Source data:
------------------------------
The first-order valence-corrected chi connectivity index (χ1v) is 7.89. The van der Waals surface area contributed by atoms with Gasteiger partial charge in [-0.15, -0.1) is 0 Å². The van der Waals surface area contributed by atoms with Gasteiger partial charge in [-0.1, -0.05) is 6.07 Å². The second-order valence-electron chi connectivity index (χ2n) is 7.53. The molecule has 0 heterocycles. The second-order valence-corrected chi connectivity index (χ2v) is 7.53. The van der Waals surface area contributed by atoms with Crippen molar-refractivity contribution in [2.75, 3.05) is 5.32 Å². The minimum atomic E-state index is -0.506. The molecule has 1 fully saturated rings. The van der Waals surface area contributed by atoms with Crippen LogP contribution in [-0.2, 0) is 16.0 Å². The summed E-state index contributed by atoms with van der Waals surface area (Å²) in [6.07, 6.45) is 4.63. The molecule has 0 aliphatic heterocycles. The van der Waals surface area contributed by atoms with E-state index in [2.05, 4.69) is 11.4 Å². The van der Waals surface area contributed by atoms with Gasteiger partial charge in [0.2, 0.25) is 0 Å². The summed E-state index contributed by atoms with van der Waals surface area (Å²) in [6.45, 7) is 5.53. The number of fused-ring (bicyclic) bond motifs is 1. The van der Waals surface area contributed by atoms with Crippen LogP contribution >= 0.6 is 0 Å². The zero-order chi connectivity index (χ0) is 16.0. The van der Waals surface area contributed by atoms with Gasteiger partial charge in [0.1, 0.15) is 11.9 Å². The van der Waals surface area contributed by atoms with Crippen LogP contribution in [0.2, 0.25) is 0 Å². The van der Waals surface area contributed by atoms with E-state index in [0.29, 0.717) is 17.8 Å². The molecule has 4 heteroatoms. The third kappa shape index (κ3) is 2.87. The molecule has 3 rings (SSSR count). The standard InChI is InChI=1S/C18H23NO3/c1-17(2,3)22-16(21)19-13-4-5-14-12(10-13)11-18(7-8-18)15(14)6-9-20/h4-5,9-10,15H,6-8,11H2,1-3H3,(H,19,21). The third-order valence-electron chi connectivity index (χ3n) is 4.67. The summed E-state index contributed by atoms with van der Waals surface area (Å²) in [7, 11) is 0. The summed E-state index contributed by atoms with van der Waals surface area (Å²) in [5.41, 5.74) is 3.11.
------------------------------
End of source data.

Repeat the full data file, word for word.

The first-order valence-corrected chi connectivity index (χ1v) is 7.89. The van der Waals surface area contributed by atoms with Gasteiger partial charge in [-0.15, -0.1) is 0 Å². The van der Waals surface area contributed by atoms with Gasteiger partial charge in [-0.1, -0.05) is 6.07 Å². The second-order valence-electron chi connectivity index (χ2n) is 7.53. The molecule has 0 heterocycles. The second-order valence-corrected chi connectivity index (χ2v) is 7.53. The van der Waals surface area contributed by atoms with Crippen molar-refractivity contribution in [2.75, 3.05) is 5.32 Å². The minimum atomic E-state index is -0.506. The molecule has 1 fully saturated rings. The van der Waals surface area contributed by atoms with Crippen LogP contribution in [-0.2, 0) is 16.0 Å². The summed E-state index contributed by atoms with van der Waals surface area (Å²) in [6.07, 6.45) is 4.63. The molecule has 0 aliphatic heterocycles. The van der Waals surface area contributed by atoms with E-state index in [2.05, 4.69) is 11.4 Å². The van der Waals surface area contributed by atoms with Gasteiger partial charge in [0.2, 0.25) is 0 Å². The summed E-state index contributed by atoms with van der Waals surface area (Å²) in [6.45, 7) is 5.53. The number of fused-ring (bicyclic) bond motifs is 1. The van der Waals surface area contributed by atoms with Crippen LogP contribution >= 0.6 is 0 Å². The zero-order chi connectivity index (χ0) is 16.0. The van der Waals surface area contributed by atoms with Gasteiger partial charge in [0.1, 0.15) is 11.9 Å². The van der Waals surface area contributed by atoms with Crippen LogP contribution in [0.2, 0.25) is 0 Å². The van der Waals surface area contributed by atoms with E-state index in [0.29, 0.717) is 17.8 Å². The molecule has 4 heteroatoms. The third kappa shape index (κ3) is 2.87. The molecule has 3 rings (SSSR count). The standard InChI is InChI=1S/C18H23NO3/c1-17(2,3)22-16(21)19-13-4-5-14-12(10-13)11-18(7-8-18)15(14)6-9-20/h4-5,9-10,15H,6-8,11H2,1-3H3,(H,19,21). The third-order valence-electron chi connectivity index (χ3n) is 4.67. The summed E-state index contributed by atoms with van der Waals surface area (Å²) in [7, 11) is 0. The summed E-state index contributed by atoms with van der Waals surface area (Å²) in [5.41, 5.74) is 3.11.